No - once a rabbit has been properly litter-trained, he should use his litterbox almost exclusively. Accidents around the house should occur rarely.

    When bringing home a new rabbit, it's important to expand his or her territory slowly. Because rabbits have a natural tendency to use the same area as their bathroom, establishing that area early on curbs frequent accidents outside the cage.  See our section on Litterbox Training for more information and tips.

    Please note that an occasional accident shouldn't be unexpected, especially if your rabbit is young.  Oftentimes, a rabbit may leave a fecal pellet if they are unexpectedly spooked or if they are marking territory.  If your rabbit is having a hard time with litter training, please feel free to contact us for tips or talk to your local veterinarian.

  • Are they friendly? Do they cuddle/enjoy being picked up? Do they bite?

    It depends. Many rabbits may enjoy sitting on your lap, being picked up, or being cuddled.  However, many do not enjoy being lifted suddenly or being held.  Part of whether or not your rabbit is a cuddler depends on her history and her temperament.

    It's important to recognize that a rabbit is a prey species; as such, they have an instinctual fear of being pursued or being suddenly lifted into the air. As babies, they are never carried by their mother's (like kittens or puppies are), and the sensation of being picked up can be unnatural to them.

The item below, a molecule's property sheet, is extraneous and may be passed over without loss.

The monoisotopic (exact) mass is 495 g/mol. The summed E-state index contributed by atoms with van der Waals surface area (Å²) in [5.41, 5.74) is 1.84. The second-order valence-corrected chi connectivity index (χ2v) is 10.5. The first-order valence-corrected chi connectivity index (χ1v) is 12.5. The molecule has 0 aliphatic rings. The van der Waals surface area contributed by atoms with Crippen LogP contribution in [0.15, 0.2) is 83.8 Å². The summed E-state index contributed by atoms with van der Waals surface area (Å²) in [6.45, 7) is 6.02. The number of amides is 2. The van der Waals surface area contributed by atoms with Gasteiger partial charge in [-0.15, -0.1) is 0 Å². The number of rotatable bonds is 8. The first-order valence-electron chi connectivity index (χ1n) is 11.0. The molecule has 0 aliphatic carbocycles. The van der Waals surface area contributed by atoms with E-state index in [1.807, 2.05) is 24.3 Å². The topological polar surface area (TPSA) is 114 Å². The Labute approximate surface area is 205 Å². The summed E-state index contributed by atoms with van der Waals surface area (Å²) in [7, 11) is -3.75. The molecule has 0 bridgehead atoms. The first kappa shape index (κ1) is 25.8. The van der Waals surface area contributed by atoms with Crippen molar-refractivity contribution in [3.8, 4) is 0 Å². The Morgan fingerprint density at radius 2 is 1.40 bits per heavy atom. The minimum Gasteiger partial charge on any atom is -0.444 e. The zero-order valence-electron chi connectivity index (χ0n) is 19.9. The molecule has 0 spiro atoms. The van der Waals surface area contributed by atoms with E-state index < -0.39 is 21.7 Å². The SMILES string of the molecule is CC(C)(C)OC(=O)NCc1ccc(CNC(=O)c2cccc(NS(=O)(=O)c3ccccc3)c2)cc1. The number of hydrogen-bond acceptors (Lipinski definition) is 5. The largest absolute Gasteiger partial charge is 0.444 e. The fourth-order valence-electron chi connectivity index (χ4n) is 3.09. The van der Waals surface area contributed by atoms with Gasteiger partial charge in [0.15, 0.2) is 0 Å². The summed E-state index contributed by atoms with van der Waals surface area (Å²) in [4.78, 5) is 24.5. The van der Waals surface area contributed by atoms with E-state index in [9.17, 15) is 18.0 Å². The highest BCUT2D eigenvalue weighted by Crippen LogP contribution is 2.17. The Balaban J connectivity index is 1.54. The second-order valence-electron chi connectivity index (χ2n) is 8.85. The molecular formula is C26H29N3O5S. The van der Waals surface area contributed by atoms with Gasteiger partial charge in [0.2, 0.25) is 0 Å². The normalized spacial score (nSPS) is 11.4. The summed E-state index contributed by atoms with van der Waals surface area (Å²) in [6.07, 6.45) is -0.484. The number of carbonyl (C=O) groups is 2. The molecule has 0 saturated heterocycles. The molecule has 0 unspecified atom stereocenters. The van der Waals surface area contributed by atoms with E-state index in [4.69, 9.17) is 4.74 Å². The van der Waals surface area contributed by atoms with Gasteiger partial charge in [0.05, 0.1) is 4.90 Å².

If they are mishandled, feel threatened, or are held in an uncomfortable manner, they may scratch and bite, which can lead to injury for both the handler and the rabbit.  It's important to not force a cuddling experience because your rabbit will resist more and more each time. Please see our section on Handling for the proper ways to pick up, hold, and handle your rabbit.

    Ultimately, your rabbit's temperament just depends on her experiences and personality. One of my rabbits is a rescue rabbit and is terribly fearful of being held; however, she loves to be pet when she is on the ground and will grind her teeth in pleasure. While she is usually scared of strangers, she's friendly to me - she'll follow me around the house, beg for treats, and jump excitedly when given attention.  Whether you will consider a rabbit to be friendly just depends on your definition.